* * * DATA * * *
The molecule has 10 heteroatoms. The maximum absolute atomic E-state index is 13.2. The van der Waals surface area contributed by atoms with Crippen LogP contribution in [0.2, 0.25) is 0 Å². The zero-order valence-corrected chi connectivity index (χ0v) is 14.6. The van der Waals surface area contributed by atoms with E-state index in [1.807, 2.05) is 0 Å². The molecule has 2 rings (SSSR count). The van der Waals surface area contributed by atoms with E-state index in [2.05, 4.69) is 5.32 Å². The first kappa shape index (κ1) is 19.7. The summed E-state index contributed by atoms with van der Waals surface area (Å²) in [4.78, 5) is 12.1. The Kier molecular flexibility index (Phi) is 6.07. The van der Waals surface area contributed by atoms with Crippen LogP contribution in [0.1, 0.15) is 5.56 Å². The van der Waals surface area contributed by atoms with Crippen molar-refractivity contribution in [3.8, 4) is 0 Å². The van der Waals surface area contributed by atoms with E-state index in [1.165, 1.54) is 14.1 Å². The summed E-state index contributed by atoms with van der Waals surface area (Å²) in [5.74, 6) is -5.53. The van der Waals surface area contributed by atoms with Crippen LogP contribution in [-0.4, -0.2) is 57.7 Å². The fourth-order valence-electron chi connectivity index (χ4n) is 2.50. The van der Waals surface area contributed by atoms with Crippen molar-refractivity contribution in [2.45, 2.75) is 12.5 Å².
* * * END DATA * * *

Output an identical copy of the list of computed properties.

The molecule has 10 heteroatoms. The maximum absolute atomic E-state index is 13.2. The van der Waals surface area contributed by atoms with Crippen LogP contribution in [0.2, 0.25) is 0 Å². The zero-order valence-corrected chi connectivity index (χ0v) is 14.6. The van der Waals surface area contributed by atoms with E-state index in [1.807, 2.05) is 0 Å². The molecule has 2 rings (SSSR count). The van der Waals surface area contributed by atoms with E-state index in [2.05, 4.69) is 5.32 Å². The first kappa shape index (κ1) is 19.7. The summed E-state index contributed by atoms with van der Waals surface area (Å²) in [4.78, 5) is 12.1. The Kier molecular flexibility index (Phi) is 6.07. The van der Waals surface area contributed by atoms with Crippen LogP contribution in [0.1, 0.15) is 5.56 Å². The van der Waals surface area contributed by atoms with Crippen molar-refractivity contribution in [3.8, 4) is 0 Å². The van der Waals surface area contributed by atoms with E-state index in [1.165, 1.54) is 14.1 Å². The summed E-state index contributed by atoms with van der Waals surface area (Å²) in [5.74, 6) is -5.53. The van der Waals surface area contributed by atoms with Crippen LogP contribution in [-0.4, -0.2) is 57.7 Å². The fourth-order valence-electron chi connectivity index (χ4n) is 2.50. The van der Waals surface area contributed by atoms with Crippen molar-refractivity contribution in [2.45, 2.75) is 12.5 Å².